Writing During the Most Wonderful Time of the Year by Steph Beth Nickel

Before ad agencies began to promote back-to-school as “the most wonderful time of the year,” the majority of people would say the phrase applied to Christmas. And while I do enjoy the Christmas season, to me, Easter is the focal point of the year for believers in Christ. What would Christmas be if it hadn’t

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Acknowledge This by Brenda J Wood

Do you struggle with acknowledgments for your inside book cover? Yes, me too. What I have to say isn’t always what I want to say. Alan Greenspan said, “I know you think you understand what you thought I said, but I’m not sure you realize that what you heard is not what I meant.” We

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Wait, Weight, and Getting Swept Away by Pamela Mytroen

Before we get swept away in crafting an exciting plot, we need to wait! Wait until we weigh down our main character. Susan May Warren pointed out recently in a blog post on Novel Rocket how important it is that we connect with the characters. “Plot is interesting, but not unless it is about someone

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7 Valentines for the Writing Craft by Violet Nesdoly

It hit me recently that I’ve been at this writing thing for 20+ years. I sold my first story—a Keys for Kids devotion—in March of 1997. Perhaps I shouldn’t be surprised, then, that the honeymoon with the writing craft is long past and some days my love for it falters. I’ve done many things to

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A Premise is a Promise by Pamela Mytroen

Every story hinges on the premise, which is the idea that drives the story from beginning to end. The premise is a short blurb, often found on the back cover. The author may or may not write it out, but it is always there, at the very least in the author’s mind before and during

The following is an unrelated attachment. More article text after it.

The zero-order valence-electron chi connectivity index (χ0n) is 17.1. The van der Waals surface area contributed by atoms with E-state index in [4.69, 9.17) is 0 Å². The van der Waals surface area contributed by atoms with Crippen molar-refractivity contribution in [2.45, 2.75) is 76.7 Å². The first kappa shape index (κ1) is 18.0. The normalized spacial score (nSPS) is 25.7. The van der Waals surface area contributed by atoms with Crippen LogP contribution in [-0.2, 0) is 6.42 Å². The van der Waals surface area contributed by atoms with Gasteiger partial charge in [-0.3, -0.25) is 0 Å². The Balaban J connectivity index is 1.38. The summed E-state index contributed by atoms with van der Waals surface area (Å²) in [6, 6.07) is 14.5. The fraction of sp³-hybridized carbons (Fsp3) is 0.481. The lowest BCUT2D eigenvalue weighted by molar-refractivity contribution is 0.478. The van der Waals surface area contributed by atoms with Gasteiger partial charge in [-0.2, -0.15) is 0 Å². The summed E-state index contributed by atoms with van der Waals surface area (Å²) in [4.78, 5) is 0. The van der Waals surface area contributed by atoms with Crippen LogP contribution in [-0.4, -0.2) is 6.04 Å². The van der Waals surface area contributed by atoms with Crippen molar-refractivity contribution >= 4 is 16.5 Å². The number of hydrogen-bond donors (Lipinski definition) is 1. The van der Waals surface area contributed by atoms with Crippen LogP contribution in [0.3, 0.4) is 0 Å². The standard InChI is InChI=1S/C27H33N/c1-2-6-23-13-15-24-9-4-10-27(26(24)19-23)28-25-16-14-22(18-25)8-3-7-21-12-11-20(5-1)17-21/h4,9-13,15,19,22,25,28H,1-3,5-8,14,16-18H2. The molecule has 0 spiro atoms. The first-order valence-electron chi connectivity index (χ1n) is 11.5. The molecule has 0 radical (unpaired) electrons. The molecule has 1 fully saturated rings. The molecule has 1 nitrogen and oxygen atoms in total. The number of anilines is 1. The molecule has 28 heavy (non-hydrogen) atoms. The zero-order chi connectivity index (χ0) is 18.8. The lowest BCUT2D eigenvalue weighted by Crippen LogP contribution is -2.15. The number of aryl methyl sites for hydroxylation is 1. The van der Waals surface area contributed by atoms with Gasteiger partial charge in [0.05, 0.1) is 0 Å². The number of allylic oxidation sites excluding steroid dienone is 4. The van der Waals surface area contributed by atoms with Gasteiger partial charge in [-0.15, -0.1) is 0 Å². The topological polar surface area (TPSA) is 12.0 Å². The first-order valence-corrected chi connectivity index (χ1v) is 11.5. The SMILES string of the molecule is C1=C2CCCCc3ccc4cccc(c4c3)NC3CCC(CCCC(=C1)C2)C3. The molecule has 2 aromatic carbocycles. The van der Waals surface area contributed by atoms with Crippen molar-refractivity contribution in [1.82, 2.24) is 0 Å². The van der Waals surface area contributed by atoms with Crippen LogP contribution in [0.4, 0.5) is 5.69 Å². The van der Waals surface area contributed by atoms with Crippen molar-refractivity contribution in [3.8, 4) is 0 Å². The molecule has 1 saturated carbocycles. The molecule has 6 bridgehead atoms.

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6 Unconventional Writing Tips by Steph Beth Nickel

GET SOME SLEEP This is a case of do what I say, not what I do. (I’m writing this post at 11:36 PM the day it’s supposed to go live.) Most of us think more clearly and are far more productive if we’ve had adequate sleep. For some, that means getting eight hours every night.

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To Write or Not to Write by Steph Beth Nickel

That is the question. This month we’ve been discussing writing while on vacation. Do you take a break or use the slower pace to do some writing without day-to-day distractions? Seek Accountability July is Camp NaNoWriMo month, and while I joined, I’m not sure I’m going to make my 20,000-word goal—but maybe. I’ve been a

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Seven Ways to Grow Your Writing by Janice L. Dick

Writing involves not only good technique but also personal investment. It involves practice and learning. An acquaintance said recently that practice does not make perfect. Only perfect practice makes perfect. In other words, if we continue to repeat our mistakes, we are not getting any closer to perfection. Michael J. Fox said he doesn’t aim for

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Add Colour to Your Writing by Janice L. Dick

When my son arrived in Lima, Peru, while on a mission trip some years ago, he was struck by the riot of colour in the city. His email said, “It looked like a kid had gone crazy with a box of crayons.” Without naming any colours, he had created a picture of the scene I

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Adding Colour—Literally by Tracy Krauss

As an artist as well as a writer, I know the importance of colour. Yet I’ve read a few manuscripts with a distinct lack of it. Rather than “fifty shades of gray,” perhaps we should be looking for fifty words to express exactly what we envision. Here is a list (not comprehensive by any means)

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